Childhood obesity has become a major public health crisis, not just here in the United States but worldwide. Only one in 10 countries has even a 50% chance of meeting the World Health Organization (WHO) target of no rise in child obesity from 2010 to 2025.
In the U.S., over the last 50 years, there’s been a steady increase in childhood obesity, and now 1 in 5 children between ages 2 and 19 are obese. If this trend continues, more than half of children currently ages 2 to 19 will have obesity into adulthood.
“Obese children become obese adults, which may put them at greater risk for major life-threatening diseases, like diabetes, high blood pressure, high cholesterol and fatty liver disease,” said Gina Montion, MD, a pediatrician with Banner Children's.
For these reasons and more, the American Academy of Pediatrics recently updated its clinical practice guidelines – the first in 15 years – aiming to move away from “watchful waiting” or delayed treatment.
“The traditional approaches of watching and waiting for children to improve their weight or waiting for children to outgrow obesity wasn’t working,” Dr. Montion said. “The AAP has put out new guidelines which aim to provide evidence-based approaches that work better than what we’re currently doing.”
Understanding the new AAP child obesity guidelines
As a parent, you want to do everything to protect your child. There is a lot of information out there swirling on this topic. Dr. Montion helps cut through the clutter and shares four important takeaways for parents and guardians.
Obesity is a chronic disease
“The overlying guideline changes are framed around obesity being a chronic disease, not a behavior, with multiple contributing risk factors, like poor access to healthy foods and safe places for physical activity,” Dr. Montion said.
No one is immune to the risk of growing up at an unhealthy weight. Childhood obesity affects all communities and all categories of race, ethnicity and family income. However, the underlying cause is not as simple as one believes.
Obesity is not just a condition controlled by choices or environmental factors. It also involves multiple biological systems that are in a constant fight to protect us from losing body weight. That’s why diet and exercise don’t work for many.
“Recommendations include treating in a manner that considers one’s socioeconomic and cultural factors that may contribute as well as genetic and biological factors,” Dr. Montion said. “These guidelines take a more ‘whole child’ approach in treating obesity.”
Family-centered advice and support
Health care providers and pediatricians should build partnerships with families in their care and serve as care coordinators, working with a team that includes dietitians, psychologists, exercise specialists and others.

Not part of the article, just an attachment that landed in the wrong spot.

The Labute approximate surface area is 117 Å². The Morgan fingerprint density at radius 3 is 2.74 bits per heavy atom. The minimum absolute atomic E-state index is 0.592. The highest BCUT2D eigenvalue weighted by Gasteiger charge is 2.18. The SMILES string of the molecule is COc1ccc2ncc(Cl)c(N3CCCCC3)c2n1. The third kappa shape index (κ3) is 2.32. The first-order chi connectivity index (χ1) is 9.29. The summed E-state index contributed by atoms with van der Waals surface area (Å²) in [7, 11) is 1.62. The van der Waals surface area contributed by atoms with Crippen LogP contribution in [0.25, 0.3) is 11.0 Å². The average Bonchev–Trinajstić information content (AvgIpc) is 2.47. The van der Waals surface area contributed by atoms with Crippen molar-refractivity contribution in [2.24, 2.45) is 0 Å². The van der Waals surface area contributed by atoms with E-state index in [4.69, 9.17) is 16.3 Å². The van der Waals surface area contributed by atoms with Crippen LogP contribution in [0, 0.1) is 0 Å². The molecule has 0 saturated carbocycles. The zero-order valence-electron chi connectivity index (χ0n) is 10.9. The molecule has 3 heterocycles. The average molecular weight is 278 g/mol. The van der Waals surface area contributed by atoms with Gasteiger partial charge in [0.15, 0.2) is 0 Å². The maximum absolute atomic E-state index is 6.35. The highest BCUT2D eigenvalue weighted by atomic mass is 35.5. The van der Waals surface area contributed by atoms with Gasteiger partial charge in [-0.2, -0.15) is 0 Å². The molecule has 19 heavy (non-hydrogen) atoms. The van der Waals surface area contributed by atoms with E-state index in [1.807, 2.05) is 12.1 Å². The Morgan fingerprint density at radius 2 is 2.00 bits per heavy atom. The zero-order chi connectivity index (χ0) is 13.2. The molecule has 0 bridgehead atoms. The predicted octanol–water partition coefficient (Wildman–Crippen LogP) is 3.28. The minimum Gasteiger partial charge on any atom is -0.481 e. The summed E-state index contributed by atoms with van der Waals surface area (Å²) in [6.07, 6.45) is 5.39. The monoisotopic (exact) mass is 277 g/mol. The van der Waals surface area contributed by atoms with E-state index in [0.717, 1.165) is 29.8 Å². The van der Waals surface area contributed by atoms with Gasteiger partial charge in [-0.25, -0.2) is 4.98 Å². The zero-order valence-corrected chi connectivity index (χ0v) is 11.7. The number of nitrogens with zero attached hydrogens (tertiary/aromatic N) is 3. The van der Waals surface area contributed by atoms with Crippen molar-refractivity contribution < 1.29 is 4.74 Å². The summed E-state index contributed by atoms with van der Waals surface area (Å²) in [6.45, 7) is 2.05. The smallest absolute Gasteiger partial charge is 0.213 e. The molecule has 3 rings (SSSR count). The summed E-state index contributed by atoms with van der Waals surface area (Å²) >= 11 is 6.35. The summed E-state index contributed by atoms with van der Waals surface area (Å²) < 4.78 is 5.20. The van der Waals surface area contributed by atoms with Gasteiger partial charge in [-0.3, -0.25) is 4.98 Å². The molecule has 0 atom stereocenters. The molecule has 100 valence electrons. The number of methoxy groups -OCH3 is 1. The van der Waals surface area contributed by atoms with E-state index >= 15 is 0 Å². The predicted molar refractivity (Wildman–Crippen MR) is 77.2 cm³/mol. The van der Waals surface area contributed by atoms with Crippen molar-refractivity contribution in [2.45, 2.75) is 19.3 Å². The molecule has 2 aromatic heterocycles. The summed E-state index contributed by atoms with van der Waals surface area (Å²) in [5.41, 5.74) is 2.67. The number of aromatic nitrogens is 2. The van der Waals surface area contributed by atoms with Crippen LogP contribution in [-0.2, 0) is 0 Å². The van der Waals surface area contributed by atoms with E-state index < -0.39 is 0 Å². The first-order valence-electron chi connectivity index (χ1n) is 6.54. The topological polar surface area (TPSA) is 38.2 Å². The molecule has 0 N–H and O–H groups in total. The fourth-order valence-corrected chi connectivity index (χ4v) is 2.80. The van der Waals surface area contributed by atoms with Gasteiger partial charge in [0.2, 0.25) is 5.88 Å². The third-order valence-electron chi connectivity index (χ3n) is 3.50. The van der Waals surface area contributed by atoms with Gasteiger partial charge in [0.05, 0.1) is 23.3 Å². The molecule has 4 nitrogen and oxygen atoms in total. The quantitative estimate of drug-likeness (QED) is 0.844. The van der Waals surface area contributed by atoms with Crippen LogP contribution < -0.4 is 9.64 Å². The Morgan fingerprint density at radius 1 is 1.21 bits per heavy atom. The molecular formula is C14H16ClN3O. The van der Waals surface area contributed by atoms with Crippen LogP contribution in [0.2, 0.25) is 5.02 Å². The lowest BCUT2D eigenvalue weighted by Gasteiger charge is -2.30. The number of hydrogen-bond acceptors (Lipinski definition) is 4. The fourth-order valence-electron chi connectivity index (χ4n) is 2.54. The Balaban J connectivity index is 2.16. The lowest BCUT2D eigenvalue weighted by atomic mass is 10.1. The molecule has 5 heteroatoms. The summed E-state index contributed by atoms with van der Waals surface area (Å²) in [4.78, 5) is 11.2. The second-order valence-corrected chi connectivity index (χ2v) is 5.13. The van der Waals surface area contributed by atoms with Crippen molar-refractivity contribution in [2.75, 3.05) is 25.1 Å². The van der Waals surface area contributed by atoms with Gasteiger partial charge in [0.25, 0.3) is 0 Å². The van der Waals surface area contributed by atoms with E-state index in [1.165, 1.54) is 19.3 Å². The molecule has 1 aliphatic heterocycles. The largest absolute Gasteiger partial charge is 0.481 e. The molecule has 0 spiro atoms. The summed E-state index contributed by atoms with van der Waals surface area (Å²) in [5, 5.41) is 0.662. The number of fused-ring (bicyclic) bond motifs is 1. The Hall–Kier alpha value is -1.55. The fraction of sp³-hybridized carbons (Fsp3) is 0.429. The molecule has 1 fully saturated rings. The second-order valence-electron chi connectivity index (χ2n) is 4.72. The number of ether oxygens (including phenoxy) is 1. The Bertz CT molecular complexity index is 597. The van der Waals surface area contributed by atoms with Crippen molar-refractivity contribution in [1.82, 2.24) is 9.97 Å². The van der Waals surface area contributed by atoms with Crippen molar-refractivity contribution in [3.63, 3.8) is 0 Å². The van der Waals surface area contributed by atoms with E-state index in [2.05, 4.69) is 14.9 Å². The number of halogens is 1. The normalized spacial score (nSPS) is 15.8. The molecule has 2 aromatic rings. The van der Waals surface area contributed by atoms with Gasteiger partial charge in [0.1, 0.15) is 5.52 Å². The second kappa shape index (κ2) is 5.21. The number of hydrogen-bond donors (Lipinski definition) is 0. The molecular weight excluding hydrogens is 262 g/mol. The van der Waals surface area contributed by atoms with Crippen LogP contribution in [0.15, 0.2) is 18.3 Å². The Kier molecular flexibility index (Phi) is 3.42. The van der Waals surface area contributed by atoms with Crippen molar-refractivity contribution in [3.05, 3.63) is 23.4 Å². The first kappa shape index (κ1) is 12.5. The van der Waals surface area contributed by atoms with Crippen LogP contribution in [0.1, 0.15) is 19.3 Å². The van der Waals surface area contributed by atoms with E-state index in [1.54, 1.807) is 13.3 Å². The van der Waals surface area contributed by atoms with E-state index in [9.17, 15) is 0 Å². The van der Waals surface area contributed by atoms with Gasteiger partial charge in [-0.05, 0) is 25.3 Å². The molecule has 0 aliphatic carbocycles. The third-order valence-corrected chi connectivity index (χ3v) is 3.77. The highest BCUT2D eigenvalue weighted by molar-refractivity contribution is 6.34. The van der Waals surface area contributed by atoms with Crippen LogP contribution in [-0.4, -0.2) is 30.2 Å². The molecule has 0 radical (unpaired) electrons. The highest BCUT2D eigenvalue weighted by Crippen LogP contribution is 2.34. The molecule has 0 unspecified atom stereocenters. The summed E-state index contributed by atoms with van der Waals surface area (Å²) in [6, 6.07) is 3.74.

“I liked that the guidelines emphasized that conversations about weight should be appropriate and non-stigmatizing,” Dr. Montion said. “The AAP advises asking permission to discuss the patient’s weight at a visit and motivational interviewing to help promote healthful behaviors. This will likely impact how we speak about obesity at well-checks.”
Emphasized immediate, intensive treatment
The best evidence-based treatment is intensive health behavior lifestyle treatment (IHBLT). The AAP recommends IHBLT when feasible for children ages 6 and older. This involves face-to-face counseling and coaching on nutrition, physical activity and changes in behavior for the whole family system.
Unfortunately, this treatment program isn’t available everywhere, and for many families, the time and financial demands put it out of reach.
The consideration of weight loss medication and surgery
After intensive therapy, weight loss drugs should be considered for adolescents and teens with severe obesity should be evaluated for weight loss surgery.
“The guidelines are controversial for various reasons but primarily because they advocate consideration to start weight loss medications and refer to weight loss surgery,” Dr. Montion said. “All medications and surgeries have risks, and long-term risks may not yet be certain. I think this makes so many of us hesitant to jump right in and follow the guidelines. However, we must consider the risk of having lifelong obesity.”
Only a handful of medications are currently approved to treat obesity in adolescents. Benefits are modest for all of them and work best when it includes lifestyle and nutritional changes.
Bariatric and metabolic surgery may offer the most significant long-term benefits, especially for children or teens who have severe obesity (BMI in the 120th percentile for age). Surgery also includes intensive lifestyle and nutritional changes.
[Also read, “What Does My Body Mass Index Say About My Health?”]
What you can do as a parent or guardian
Though there is no one solution to address obesity, there are things you can do to help your child have a healthy weight and set lifelong healthy habits.
“I always emphasize that the number isn’t important, but the healthy lifestyle habits are what we must focus on,” Dr. Montion said.
The Centers for Disease Control and Prevention (CDC) share these four actions you can take:
- Try to model healthy eating patterns
- Find ways to move more together
- Help children and teens get enough sleep
- Limit screen time and use
The overlying AAP guideline changes reframe obesity as a chronic disease, not a behavior. In addition, recommendations consider one’s socioeconomic and cultural factors, a ‘whole child’ approach to care, earlier and more intense treatment, and considerations for using weight loss medication or bariatric surgery.
Is your child struggling with weight-related concerns or obesity?
Schedule an appointment with a pediatrician near you.